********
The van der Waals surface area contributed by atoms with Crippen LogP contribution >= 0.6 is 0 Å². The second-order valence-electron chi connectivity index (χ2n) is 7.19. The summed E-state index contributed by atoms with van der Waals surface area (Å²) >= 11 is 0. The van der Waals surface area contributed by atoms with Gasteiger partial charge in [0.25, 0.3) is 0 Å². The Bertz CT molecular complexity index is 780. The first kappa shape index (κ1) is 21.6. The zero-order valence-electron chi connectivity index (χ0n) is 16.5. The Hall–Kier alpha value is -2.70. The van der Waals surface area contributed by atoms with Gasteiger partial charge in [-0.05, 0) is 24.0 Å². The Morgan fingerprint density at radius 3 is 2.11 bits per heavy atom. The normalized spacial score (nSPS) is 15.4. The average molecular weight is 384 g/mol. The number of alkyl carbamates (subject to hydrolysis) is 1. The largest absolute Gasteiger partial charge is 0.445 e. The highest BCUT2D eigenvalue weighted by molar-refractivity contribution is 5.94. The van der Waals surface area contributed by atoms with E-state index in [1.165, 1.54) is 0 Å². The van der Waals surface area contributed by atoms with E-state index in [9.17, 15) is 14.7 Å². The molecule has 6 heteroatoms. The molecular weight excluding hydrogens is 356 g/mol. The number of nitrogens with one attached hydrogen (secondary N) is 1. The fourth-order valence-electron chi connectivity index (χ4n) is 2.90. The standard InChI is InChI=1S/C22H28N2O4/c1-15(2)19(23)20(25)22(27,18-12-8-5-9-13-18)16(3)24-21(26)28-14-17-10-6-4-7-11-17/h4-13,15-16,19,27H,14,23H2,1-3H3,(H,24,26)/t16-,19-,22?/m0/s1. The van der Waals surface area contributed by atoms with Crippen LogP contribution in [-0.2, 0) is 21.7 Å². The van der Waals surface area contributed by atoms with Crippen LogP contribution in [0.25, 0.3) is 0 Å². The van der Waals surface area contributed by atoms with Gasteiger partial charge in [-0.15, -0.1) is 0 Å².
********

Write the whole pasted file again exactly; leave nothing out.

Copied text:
The van der Waals surface area contributed by atoms with Crippen LogP contribution >= 0.6 is 0 Å². The second-order valence-electron chi connectivity index (χ2n) is 7.19. The summed E-state index contributed by atoms with van der Waals surface area (Å²) >= 11 is 0. The van der Waals surface area contributed by atoms with Gasteiger partial charge in [0.25, 0.3) is 0 Å². The Bertz CT molecular complexity index is 780. The first kappa shape index (κ1) is 21.6. The zero-order valence-electron chi connectivity index (χ0n) is 16.5. The Hall–Kier alpha value is -2.70. The van der Waals surface area contributed by atoms with Gasteiger partial charge in [-0.05, 0) is 24.0 Å². The Morgan fingerprint density at radius 3 is 2.11 bits per heavy atom. The normalized spacial score (nSPS) is 15.4. The average molecular weight is 384 g/mol. The number of alkyl carbamates (subject to hydrolysis) is 1. The largest absolute Gasteiger partial charge is 0.445 e. The highest BCUT2D eigenvalue weighted by molar-refractivity contribution is 5.94. The van der Waals surface area contributed by atoms with E-state index in [1.165, 1.54) is 0 Å². The van der Waals surface area contributed by atoms with E-state index in [9.17, 15) is 14.7 Å². The molecule has 6 heteroatoms. The molecular weight excluding hydrogens is 356 g/mol. The number of nitrogens with one attached hydrogen (secondary N) is 1. The fourth-order valence-electron chi connectivity index (χ4n) is 2.90. The standard InChI is InChI=1S/C22H28N2O4/c1-15(2)19(23)20(25)22(27,18-12-8-5-9-13-18)16(3)24-21(26)28-14-17-10-6-4-7-11-17/h4-13,15-16,19,27H,14,23H2,1-3H3,(H,24,26)/t16-,19-,22?/m0/s1. The van der Waals surface area contributed by atoms with Crippen LogP contribution in [-0.2, 0) is 21.7 Å². The van der Waals surface area contributed by atoms with Crippen LogP contribution in [0.25, 0.3) is 0 Å². The van der Waals surface area contributed by atoms with Gasteiger partial charge in [-0.15, -0.1) is 0 Å².